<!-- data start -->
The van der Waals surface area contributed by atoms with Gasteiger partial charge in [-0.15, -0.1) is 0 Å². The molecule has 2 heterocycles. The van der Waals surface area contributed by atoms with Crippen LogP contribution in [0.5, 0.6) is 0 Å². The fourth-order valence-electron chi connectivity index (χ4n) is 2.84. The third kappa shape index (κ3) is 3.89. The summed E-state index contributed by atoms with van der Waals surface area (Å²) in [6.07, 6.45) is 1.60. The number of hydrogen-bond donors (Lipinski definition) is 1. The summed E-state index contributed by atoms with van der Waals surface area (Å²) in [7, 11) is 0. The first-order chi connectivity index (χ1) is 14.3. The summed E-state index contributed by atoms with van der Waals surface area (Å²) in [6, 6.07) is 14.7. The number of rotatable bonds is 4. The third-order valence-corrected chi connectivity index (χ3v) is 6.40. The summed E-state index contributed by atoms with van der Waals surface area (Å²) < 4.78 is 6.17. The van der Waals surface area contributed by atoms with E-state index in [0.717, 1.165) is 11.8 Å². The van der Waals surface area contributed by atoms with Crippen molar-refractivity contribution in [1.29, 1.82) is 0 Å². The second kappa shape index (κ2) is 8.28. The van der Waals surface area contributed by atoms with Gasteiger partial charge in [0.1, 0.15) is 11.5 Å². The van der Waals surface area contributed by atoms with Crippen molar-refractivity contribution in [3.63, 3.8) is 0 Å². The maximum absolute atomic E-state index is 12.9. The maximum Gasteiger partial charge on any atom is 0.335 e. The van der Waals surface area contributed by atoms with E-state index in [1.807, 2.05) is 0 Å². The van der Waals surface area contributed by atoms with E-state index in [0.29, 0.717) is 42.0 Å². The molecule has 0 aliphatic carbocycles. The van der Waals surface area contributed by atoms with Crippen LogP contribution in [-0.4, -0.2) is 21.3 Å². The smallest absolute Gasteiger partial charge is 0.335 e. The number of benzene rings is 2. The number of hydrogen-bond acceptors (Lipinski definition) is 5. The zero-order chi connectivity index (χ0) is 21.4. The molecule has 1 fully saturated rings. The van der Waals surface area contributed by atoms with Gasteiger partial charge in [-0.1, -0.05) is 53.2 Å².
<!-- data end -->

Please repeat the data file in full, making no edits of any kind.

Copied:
The van der Waals surface area contributed by atoms with Gasteiger partial charge in [-0.15, -0.1) is 0 Å². The molecule has 2 heterocycles. The van der Waals surface area contributed by atoms with Crippen LogP contribution in [0.5, 0.6) is 0 Å². The fourth-order valence-electron chi connectivity index (χ4n) is 2.84. The third kappa shape index (κ3) is 3.89. The summed E-state index contributed by atoms with van der Waals surface area (Å²) in [6.07, 6.45) is 1.60. The number of hydrogen-bond donors (Lipinski definition) is 1. The summed E-state index contributed by atoms with van der Waals surface area (Å²) in [7, 11) is 0. The first-order chi connectivity index (χ1) is 14.3. The summed E-state index contributed by atoms with van der Waals surface area (Å²) in [6, 6.07) is 14.7. The number of rotatable bonds is 4. The third-order valence-corrected chi connectivity index (χ3v) is 6.40. The summed E-state index contributed by atoms with van der Waals surface area (Å²) < 4.78 is 6.17. The van der Waals surface area contributed by atoms with E-state index in [0.717, 1.165) is 11.8 Å². The van der Waals surface area contributed by atoms with Crippen molar-refractivity contribution in [1.29, 1.82) is 0 Å². The second kappa shape index (κ2) is 8.28. The van der Waals surface area contributed by atoms with Gasteiger partial charge in [0.1, 0.15) is 11.5 Å². The van der Waals surface area contributed by atoms with Crippen molar-refractivity contribution in [3.63, 3.8) is 0 Å². The maximum absolute atomic E-state index is 12.9. The maximum Gasteiger partial charge on any atom is 0.335 e. The van der Waals surface area contributed by atoms with E-state index in [1.807, 2.05) is 0 Å². The van der Waals surface area contributed by atoms with E-state index in [0.29, 0.717) is 42.0 Å². The molecule has 0 aliphatic carbocycles. The van der Waals surface area contributed by atoms with Crippen LogP contribution in [-0.4, -0.2) is 21.3 Å². The smallest absolute Gasteiger partial charge is 0.335 e. The number of benzene rings is 2. The number of hydrogen-bond acceptors (Lipinski definition) is 5. The zero-order chi connectivity index (χ0) is 21.4. The molecule has 1 fully saturated rings. The van der Waals surface area contributed by atoms with Gasteiger partial charge in [-0.1, -0.05) is 53.2 Å².